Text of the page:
CXO

Respect your staff and they'll respect you


Everyone wants to please his boss. Most effective IT managers want to please their bosses because pleasing their bosses means meeting business objectives. And that's always a good thing. However, it's very important that managers don't strive to please their bosses at the expense of their teams.


I once reported to a guy who seemed like he was never free to talk to any of his staff members. We'd call, send e-mail, stroll past his office surreptitiously trying to get his attention, whatever we thought would work. It was like trying to get an audience with the Pope. He was always busy talking to the CEO or some important strategic partner, which is fine, but we needed some attention and guidance at our end. Sometimes we just needed some face time to make sure one of our projects was proceeding as he expected. I think the guy just had too much on his plate and couldn't admit it (which is a subject for a whole other blog), but that didn't make us feel any better. He also agreed to way too many new projects for us, not because he was a slave-driver, but because he just wasn't intimately familiar with our bandwidth capabilities and what we already had on our plates.


Here's what a whole lot of managers don't understand: Your staffers are the movers and shakers behind meeting those business goals--the basis on which you're ultimately judged. You represent your team in those meetings with upper management, not just yourself and certainly not your own career. You should be so familiar with your team that you know whether that new project the boss wants to give them is something they can take on or not. A manager that doesn't have a solid understanding of his department's value can't effectively articulate a case for them. A manager who doesn't have his team's back is not going to get much loyalty from his team.


Turning down a project from upper management is not easy, but there are ways to do it without being shot on sight. If you never question anything, the CEO will keep on assigning projects. Until someone (like you) points out that it won't be feasible without more resources or time, your boss will never know.


Believe me, your staff members know when they're not your priority. It may present itself in more overt ways, such as when you pass on to them huge projects with short deadlines. But there are subtler ways too. Like when their requests for information e-mails don't get answered promptly. Or you continually put off meeting with them because you're busy with people higher on the totem pole. Middle management is a two-way street.

About

Toni Bowers is Managing Editor of TechRepublic and is the award-winning blogger of the Career Management blog. She has edited newsletters, books, and web sites pertaining to software, IT career, and IT management issues.

17 comments
kovachevg
kovachevg

I guess the guy got so into the "please management first" thing that he forgot there are only 24 hours in a day and that a human being only has one brain, two hands, and two legs. There comes a time when a PM has to transform into the Real McCoy - he will either delegate authority, backed with trust, to the right person(s) on his team or he will screw it up. That's the defining moment for someone trying to continue up the management ladder. And if his fears to let go are never overcome, he will never pop. Of course, many of those managers never ask themselves why their subordinates eventually quit. I found this the Acheles's heel of most managers I worked under. They never start by saying "what did I do wrong". Instead, they look for a quick way to fill the gap. The result: without a strong team, the managers is just an accountant - he keeps tabs on what he has to accomplish and he is looking for miracle to accomplish it. But guess what, the miracle is out the door because it was never given due attention.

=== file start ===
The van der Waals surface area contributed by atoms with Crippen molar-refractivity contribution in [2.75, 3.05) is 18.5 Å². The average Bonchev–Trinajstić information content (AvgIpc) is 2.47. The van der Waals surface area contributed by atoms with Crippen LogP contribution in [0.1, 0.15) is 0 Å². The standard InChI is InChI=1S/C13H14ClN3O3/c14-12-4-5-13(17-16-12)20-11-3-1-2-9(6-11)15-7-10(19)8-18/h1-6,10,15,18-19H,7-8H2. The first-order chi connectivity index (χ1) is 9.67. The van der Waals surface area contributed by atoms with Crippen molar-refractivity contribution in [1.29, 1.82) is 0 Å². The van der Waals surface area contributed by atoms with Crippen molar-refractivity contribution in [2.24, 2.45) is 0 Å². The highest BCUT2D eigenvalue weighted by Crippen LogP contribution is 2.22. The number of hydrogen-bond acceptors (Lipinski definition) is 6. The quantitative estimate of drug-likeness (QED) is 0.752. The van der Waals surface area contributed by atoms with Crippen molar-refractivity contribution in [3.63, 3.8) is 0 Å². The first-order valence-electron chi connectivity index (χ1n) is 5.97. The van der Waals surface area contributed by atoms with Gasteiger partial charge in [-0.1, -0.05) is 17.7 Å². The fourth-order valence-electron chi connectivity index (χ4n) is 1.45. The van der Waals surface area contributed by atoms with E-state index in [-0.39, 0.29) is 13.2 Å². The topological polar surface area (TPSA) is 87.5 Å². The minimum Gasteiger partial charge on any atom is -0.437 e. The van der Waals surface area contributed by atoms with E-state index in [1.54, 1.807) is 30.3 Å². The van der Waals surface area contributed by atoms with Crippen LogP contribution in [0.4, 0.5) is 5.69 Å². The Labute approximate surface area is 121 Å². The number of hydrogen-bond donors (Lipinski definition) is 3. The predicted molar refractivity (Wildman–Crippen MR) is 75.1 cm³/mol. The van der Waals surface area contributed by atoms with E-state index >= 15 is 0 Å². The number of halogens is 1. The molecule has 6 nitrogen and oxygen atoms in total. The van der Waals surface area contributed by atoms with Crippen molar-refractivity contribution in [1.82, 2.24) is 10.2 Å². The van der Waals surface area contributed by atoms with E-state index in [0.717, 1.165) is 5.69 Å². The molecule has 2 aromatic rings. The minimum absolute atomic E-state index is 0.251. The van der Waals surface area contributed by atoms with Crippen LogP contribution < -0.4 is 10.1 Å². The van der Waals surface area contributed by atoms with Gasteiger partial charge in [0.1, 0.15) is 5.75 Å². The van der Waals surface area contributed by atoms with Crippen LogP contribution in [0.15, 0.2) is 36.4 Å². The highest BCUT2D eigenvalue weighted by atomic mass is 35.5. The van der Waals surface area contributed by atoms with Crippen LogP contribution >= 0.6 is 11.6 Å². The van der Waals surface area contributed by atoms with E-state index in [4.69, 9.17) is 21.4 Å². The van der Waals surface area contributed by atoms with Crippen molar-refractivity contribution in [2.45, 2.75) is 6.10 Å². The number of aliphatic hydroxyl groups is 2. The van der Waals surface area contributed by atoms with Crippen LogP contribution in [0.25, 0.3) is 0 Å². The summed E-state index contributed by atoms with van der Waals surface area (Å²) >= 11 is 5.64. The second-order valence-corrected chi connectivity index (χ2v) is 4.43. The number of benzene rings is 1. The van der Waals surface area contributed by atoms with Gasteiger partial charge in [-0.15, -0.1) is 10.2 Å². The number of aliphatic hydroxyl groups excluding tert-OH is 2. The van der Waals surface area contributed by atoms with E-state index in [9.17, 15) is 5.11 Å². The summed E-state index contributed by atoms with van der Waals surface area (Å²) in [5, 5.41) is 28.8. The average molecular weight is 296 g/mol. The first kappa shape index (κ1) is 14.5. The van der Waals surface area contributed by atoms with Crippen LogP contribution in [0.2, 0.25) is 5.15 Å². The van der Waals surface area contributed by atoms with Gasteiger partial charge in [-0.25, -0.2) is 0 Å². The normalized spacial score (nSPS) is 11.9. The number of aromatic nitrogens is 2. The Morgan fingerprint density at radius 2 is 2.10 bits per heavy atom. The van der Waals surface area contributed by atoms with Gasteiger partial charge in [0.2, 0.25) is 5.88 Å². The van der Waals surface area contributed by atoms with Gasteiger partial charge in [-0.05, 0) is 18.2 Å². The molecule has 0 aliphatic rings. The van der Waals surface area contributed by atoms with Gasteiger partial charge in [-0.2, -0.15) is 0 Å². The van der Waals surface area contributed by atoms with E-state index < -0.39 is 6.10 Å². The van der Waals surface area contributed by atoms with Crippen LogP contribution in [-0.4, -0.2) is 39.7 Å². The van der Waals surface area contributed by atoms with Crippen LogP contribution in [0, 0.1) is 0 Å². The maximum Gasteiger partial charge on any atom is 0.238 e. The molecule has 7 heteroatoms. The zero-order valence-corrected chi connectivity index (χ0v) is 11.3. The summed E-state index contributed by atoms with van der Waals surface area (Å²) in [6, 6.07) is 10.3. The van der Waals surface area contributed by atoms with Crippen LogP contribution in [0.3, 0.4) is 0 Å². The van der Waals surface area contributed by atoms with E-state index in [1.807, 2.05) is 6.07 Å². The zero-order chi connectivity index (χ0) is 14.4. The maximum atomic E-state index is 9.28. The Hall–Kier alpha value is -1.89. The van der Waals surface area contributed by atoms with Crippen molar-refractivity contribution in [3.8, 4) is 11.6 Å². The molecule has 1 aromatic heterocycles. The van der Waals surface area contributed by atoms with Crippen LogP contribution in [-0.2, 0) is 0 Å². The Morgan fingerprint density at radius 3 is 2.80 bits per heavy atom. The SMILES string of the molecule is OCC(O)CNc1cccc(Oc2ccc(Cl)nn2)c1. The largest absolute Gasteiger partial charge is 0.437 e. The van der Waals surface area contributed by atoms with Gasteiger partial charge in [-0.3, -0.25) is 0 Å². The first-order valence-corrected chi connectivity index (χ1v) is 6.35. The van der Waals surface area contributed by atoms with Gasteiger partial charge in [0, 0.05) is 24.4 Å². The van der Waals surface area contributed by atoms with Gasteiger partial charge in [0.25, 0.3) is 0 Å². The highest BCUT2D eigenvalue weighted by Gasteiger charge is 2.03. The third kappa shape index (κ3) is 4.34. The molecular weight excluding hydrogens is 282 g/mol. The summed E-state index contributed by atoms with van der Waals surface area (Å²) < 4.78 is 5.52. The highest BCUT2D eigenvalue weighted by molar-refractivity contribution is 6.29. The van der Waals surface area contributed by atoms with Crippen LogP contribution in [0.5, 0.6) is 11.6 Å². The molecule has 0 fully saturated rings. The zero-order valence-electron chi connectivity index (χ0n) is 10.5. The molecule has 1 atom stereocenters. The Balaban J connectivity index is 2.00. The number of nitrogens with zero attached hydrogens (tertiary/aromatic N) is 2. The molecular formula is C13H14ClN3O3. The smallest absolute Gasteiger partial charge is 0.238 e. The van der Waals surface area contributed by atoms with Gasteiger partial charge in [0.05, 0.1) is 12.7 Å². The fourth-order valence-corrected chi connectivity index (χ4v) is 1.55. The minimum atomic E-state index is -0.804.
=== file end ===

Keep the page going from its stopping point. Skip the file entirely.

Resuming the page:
aiglesias
aiglesias

It is obvious that you are part of a Team, wether you are the leader of it, or not. In the given case that you are the leader, then the Team's achievements are a result not only of each of its members' hard work, but also a reflect of your management skills... and that includes the way in which you listen and interact with your Team.

avelinorflora
avelinorflora

I think this guy is not a professional. a team leader he should know the capabilities and weakness of his team.he should schedule a meeting with his staff first made a stratigic plan on the project. He should not forward the plans through emails. he should directly command his team.

RW17
RW17

These days, I have found that managers spend all their time managing upwards, rather than managing their subordinates! What I mean is that managers I work with in the Consulting industry are so focused on getting promoted that they spend all of their time trying to interact with their superiors (who are effectively the decision-makers for their promotion)! This drives me crazy! Getting any direction or valuable input from the managers I have worked with on different projects (10 years... 8 different projects... 8 different managers) is virtually impossible! The Management culture has become one of managing their career and NOT managing their staff! The result is a lot of constant upperwardly directed "backside-kissing", selling out one's staff to upper management in order to assign blame rather than accept responsibility for one's team's actions, and a sheer lack of diligence in properly reflecting their team's needs / thoughts in the face of the management directives! It's an exceptionally disappointing version of management that I have witnessed! These managers are billed to projects that I am on at an exceptional rate and yet, I have to say, the last good manager I had was 15 years ago at a part-time job while I was in University. To me, it seems that within my consulting experience, managers are far more interested in their climbing up the corporate ladder as opposed to adopting a complete set of actual managerial skills.